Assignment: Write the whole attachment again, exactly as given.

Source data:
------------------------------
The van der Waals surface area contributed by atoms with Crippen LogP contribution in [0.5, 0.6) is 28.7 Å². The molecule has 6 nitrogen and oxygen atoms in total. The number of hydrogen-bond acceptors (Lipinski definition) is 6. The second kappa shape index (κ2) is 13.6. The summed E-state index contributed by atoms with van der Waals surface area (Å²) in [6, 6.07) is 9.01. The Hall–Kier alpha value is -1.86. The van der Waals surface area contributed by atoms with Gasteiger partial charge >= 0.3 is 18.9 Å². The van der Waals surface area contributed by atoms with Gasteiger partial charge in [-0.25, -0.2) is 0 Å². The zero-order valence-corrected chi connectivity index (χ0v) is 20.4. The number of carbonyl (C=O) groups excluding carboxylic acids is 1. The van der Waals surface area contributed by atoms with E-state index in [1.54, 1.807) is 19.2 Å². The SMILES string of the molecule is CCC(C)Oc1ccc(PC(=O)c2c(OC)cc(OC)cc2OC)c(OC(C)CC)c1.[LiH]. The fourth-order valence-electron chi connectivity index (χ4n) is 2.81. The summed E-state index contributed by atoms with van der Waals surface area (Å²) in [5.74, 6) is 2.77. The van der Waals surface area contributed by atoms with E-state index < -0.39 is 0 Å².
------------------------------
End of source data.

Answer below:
The van der Waals surface area contributed by atoms with Crippen LogP contribution in [0.5, 0.6) is 28.7 Å². The molecule has 6 nitrogen and oxygen atoms in total. The number of hydrogen-bond acceptors (Lipinski definition) is 6. The second kappa shape index (κ2) is 13.6. The summed E-state index contributed by atoms with van der Waals surface area (Å²) in [6, 6.07) is 9.01. The Hall–Kier alpha value is -1.86. The van der Waals surface area contributed by atoms with Gasteiger partial charge >= 0.3 is 18.9 Å². The van der Waals surface area contributed by atoms with Gasteiger partial charge in [-0.25, -0.2) is 0 Å². The zero-order valence-corrected chi connectivity index (χ0v) is 20.4. The number of carbonyl (C=O) groups excluding carboxylic acids is 1. The van der Waals surface area contributed by atoms with E-state index in [1.54, 1.807) is 19.2 Å². The SMILES string of the molecule is CCC(C)Oc1ccc(PC(=O)c2c(OC)cc(OC)cc2OC)c(OC(C)CC)c1.[LiH]. The fourth-order valence-electron chi connectivity index (χ4n) is 2.81. The summed E-state index contributed by atoms with van der Waals surface area (Å²) in [5.74, 6) is 2.77. The van der Waals surface area contributed by atoms with E-state index < -0.39 is 0 Å².